Since 2006, when neoconservatism and the Republican Party of the George W. Bush years were thoroughly discredited, I began to realize that the GOP is like the Bourbons, the royal family deposed during the French Revolution, and fully restored after Napoleon’s final defeat. When Charles X became King of France in 1824, he ignored the liberals (not liberals in the current sense) and remained loyal to the royalist factions. Talleyrand, the distinguished diplomat, said that the “Bourbons had learned nothing and forgotten nothing.” So it would also seem with the Republicans and especially the neoconservatives.
George W. Bush squeaked his way to reelection in 2004 but the victory was short-lived. His second inaugural address was skeptically received due to its unfounded and ahistorical vision about “eliminating tyranny from the earth.” As if Afghanistan and the only-beginning to burn Iraq were not enough, the president seemed to think that America had the might and mandate to eliminate tyranny from the world and turn every other country into another America - at the point of a gun, that is.
In 2005, violence ratcheted up in Iraq, Hurricane Katrina hit, and the president was quickly becoming an abandoned man. The shabby response to the hurricane signaled a failure of government, or at least the bloated bureaucracy. The president was painted as a man who did not care about the plight of the New Orleanians displaced by the storm. It has been said that that was the beginning of the end for a positive Bush legacy.
Iraq descended into civil war in 2006 and every Republican faced an uphill battle in the midterm elections that year because almost all Republicans had steadfastly and unconditionally supported the president on his war that the country was souring on. When those election results returned, Democrats, who promised they would end U.S. involvement in Iraq, gained 31 House seats and the majority.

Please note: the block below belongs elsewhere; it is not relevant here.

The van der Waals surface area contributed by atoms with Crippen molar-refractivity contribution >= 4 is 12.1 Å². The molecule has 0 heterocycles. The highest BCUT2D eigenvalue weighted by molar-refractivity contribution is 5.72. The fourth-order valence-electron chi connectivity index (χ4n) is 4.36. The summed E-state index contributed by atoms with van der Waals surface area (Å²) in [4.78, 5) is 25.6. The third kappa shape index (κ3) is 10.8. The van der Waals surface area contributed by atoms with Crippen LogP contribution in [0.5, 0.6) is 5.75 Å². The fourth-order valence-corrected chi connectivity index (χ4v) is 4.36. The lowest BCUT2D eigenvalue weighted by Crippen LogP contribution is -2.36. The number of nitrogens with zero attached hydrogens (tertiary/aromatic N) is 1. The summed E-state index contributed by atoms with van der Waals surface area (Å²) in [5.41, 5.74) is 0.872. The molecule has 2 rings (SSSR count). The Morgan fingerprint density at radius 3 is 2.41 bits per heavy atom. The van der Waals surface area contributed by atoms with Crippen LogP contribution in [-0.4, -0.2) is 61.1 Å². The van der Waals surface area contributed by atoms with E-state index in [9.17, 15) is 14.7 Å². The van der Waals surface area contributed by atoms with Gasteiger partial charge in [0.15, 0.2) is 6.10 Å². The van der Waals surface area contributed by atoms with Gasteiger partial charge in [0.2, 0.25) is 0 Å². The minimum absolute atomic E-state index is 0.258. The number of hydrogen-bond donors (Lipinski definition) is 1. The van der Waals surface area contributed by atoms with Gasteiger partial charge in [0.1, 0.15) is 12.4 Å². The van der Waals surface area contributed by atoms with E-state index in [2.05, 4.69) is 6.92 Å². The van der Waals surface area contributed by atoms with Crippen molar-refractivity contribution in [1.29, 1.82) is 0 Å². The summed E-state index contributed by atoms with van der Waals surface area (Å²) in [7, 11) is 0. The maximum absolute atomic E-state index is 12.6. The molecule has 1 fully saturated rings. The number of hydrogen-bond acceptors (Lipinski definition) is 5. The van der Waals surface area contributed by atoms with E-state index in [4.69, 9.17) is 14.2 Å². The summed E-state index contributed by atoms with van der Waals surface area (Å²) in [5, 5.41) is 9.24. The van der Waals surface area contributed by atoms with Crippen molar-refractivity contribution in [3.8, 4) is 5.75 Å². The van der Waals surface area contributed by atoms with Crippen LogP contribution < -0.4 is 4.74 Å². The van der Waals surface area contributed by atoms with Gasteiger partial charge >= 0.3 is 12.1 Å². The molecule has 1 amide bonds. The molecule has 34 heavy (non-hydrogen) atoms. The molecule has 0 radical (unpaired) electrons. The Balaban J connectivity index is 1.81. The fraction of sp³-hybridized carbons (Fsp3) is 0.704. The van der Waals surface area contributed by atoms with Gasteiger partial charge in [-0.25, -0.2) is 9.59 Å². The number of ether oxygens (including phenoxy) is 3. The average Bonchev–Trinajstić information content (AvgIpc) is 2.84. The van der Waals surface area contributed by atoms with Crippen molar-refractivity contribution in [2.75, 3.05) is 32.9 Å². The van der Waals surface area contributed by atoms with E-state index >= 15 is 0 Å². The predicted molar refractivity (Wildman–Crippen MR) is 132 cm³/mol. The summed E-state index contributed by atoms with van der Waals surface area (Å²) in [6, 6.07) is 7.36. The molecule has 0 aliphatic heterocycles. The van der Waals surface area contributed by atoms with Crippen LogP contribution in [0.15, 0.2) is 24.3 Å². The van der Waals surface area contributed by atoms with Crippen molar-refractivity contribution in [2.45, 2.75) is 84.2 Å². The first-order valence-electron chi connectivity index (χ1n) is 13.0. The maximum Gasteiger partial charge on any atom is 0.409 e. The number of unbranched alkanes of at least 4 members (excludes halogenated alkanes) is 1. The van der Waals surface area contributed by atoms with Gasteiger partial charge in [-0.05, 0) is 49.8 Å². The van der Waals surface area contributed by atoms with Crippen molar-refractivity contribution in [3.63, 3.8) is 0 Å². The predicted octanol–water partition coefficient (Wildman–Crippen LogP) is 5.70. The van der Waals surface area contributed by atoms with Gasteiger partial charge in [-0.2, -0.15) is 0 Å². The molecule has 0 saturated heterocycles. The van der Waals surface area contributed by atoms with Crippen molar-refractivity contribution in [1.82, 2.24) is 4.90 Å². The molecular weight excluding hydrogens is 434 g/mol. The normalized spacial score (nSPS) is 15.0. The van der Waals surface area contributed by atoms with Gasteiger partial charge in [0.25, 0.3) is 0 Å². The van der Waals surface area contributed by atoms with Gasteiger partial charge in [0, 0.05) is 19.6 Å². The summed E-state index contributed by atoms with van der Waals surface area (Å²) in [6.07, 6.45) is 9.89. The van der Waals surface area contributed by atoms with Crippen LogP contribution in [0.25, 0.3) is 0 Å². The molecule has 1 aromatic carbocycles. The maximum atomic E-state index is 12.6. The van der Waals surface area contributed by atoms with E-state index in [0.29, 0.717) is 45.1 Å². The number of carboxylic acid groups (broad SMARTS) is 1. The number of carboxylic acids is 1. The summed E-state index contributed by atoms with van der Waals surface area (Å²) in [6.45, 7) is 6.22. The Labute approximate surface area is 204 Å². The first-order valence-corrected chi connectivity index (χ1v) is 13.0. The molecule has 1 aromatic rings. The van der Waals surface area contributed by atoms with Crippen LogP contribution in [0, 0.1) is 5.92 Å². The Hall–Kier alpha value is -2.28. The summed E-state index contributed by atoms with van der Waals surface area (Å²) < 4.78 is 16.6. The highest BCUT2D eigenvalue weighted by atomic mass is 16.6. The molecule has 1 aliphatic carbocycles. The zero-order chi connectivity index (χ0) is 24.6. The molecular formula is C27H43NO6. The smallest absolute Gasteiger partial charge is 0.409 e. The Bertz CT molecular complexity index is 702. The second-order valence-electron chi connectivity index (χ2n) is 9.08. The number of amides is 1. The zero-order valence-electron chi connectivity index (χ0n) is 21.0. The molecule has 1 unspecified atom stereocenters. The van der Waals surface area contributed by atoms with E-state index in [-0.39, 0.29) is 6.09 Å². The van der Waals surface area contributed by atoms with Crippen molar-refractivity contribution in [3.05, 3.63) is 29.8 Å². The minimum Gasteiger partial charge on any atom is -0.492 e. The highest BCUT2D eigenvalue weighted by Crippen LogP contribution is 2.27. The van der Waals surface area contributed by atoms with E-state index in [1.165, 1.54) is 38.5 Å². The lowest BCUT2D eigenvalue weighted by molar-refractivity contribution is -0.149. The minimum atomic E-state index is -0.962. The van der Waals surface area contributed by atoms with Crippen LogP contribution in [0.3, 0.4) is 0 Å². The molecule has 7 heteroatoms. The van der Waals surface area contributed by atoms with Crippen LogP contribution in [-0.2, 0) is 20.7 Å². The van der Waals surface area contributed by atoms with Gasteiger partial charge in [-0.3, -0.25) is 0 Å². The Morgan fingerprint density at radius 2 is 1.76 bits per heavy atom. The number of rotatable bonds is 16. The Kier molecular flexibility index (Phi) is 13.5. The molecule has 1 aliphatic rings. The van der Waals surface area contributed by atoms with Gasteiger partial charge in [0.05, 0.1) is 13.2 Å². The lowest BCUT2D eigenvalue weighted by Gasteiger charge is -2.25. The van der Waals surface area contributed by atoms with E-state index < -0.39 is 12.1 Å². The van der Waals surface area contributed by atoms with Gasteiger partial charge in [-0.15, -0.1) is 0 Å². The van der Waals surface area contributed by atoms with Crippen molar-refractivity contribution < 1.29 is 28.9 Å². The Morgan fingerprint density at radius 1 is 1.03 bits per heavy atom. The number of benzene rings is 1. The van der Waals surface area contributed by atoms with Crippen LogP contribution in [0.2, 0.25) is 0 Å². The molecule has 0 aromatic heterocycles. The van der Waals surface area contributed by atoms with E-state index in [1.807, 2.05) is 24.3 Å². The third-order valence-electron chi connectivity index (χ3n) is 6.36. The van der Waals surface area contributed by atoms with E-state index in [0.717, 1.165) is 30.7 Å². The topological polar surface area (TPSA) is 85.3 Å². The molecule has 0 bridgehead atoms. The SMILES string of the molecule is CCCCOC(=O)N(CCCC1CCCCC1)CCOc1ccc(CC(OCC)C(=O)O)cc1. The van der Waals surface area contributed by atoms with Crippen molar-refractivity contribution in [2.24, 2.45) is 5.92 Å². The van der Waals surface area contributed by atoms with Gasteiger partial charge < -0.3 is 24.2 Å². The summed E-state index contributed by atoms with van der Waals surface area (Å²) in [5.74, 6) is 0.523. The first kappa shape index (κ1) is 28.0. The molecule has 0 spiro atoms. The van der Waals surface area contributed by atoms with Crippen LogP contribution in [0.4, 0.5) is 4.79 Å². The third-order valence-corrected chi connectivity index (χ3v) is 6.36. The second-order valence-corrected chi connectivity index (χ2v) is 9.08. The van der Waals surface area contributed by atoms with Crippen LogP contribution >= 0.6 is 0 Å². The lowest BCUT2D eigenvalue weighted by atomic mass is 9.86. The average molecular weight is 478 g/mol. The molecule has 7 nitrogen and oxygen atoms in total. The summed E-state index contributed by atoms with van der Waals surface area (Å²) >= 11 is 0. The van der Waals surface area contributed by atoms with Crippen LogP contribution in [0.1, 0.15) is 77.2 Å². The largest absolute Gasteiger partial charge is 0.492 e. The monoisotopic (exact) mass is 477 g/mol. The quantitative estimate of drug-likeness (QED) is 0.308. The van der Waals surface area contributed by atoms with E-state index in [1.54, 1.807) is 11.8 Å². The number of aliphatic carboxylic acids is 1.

So how have the Bush Republicans and neoconservatives learned nothing and forgotten nothing? Even though they have been abandoning the president in droves, many of the neocons are only abandoning the man and none of the ideas that led to the failure of his presidency.
When presidential nominees began announcing their intentions in early 2007, the automatic frontrunners for the Republicans were Rudy Giuliani and John McCain. Both were fervent supporters of a war the American people had already decided they were tired of. No one in the entire Republican field, except Ron Paul, would admit that going to Iraq was a mistake. They only had differences with the way President Bush handled the war.
What is more, nobody would ever actually mention President Bush’s name because he had become such a pariah. But nobody would ever actually depart from the philosophy that led to Bush’s ruin: neoconservatism. There was no discussion about whether Iraq was the right course or not, only how it could have been done better, or whether we have any business beginning to bomb Iran, as if engaging that country militarily would prove any better for our country than engaging Iraq or Afghanistan have been.